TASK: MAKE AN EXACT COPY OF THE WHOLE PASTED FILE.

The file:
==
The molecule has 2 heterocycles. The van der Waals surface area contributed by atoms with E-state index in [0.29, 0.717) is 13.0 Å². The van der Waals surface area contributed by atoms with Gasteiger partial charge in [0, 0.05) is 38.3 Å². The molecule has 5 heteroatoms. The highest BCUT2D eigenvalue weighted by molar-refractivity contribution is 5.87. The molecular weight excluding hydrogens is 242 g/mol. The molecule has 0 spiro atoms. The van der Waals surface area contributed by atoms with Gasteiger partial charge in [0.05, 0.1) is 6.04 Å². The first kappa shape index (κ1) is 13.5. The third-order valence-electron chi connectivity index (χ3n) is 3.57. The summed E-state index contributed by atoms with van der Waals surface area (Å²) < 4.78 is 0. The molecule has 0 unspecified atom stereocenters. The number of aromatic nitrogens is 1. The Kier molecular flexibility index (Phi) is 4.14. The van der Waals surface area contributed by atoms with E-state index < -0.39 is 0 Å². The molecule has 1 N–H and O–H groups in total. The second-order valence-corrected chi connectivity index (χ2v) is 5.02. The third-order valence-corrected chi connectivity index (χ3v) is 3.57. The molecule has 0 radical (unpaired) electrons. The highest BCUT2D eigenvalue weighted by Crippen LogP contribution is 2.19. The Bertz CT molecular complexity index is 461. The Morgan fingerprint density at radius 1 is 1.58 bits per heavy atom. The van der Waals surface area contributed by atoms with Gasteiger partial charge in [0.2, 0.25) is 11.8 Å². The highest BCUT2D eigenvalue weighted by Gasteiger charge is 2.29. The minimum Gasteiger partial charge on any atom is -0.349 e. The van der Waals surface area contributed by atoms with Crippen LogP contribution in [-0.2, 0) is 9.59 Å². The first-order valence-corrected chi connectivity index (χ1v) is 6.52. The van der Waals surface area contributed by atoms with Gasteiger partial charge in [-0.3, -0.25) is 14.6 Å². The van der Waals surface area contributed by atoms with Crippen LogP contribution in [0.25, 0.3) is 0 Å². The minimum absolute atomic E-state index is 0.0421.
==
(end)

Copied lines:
The molecule has 2 heterocycles. The van der Waals surface area contributed by atoms with E-state index in [0.29, 0.717) is 13.0 Å². The van der Waals surface area contributed by atoms with Gasteiger partial charge in [0, 0.05) is 38.3 Å². The molecule has 5 heteroatoms. The highest BCUT2D eigenvalue weighted by molar-refractivity contribution is 5.87. The molecular weight excluding hydrogens is 242 g/mol. The molecule has 0 spiro atoms. The van der Waals surface area contributed by atoms with Gasteiger partial charge in [0.05, 0.1) is 6.04 Å². The first kappa shape index (κ1) is 13.5. The third-order valence-electron chi connectivity index (χ3n) is 3.57. The summed E-state index contributed by atoms with van der Waals surface area (Å²) < 4.78 is 0. The molecule has 0 unspecified atom stereocenters. The number of aromatic nitrogens is 1. The Kier molecular flexibility index (Phi) is 4.14. The van der Waals surface area contributed by atoms with E-state index < -0.39 is 0 Å². The molecule has 1 N–H and O–H groups in total. The second-order valence-corrected chi connectivity index (χ2v) is 5.02. The third-order valence-corrected chi connectivity index (χ3v) is 3.57. The molecule has 0 radical (unpaired) electrons. The highest BCUT2D eigenvalue weighted by Crippen LogP contribution is 2.19. The Bertz CT molecular complexity index is 461. The Morgan fingerprint density at radius 1 is 1.58 bits per heavy atom. The van der Waals surface area contributed by atoms with Gasteiger partial charge in [0.2, 0.25) is 11.8 Å². The highest BCUT2D eigenvalue weighted by Gasteiger charge is 2.29. The minimum Gasteiger partial charge on any atom is -0.349 e. The van der Waals surface area contributed by atoms with Crippen LogP contribution in [-0.2, 0) is 9.59 Å². The first-order valence-corrected chi connectivity index (χ1v) is 6.52. The van der Waals surface area contributed by atoms with Gasteiger partial charge in [-0.3, -0.25) is 14.6 Å². The van der Waals surface area contributed by atoms with Crippen LogP contribution in [0.25, 0.3) is 0 Å². The minimum absolute atomic E-state index is 0.0421.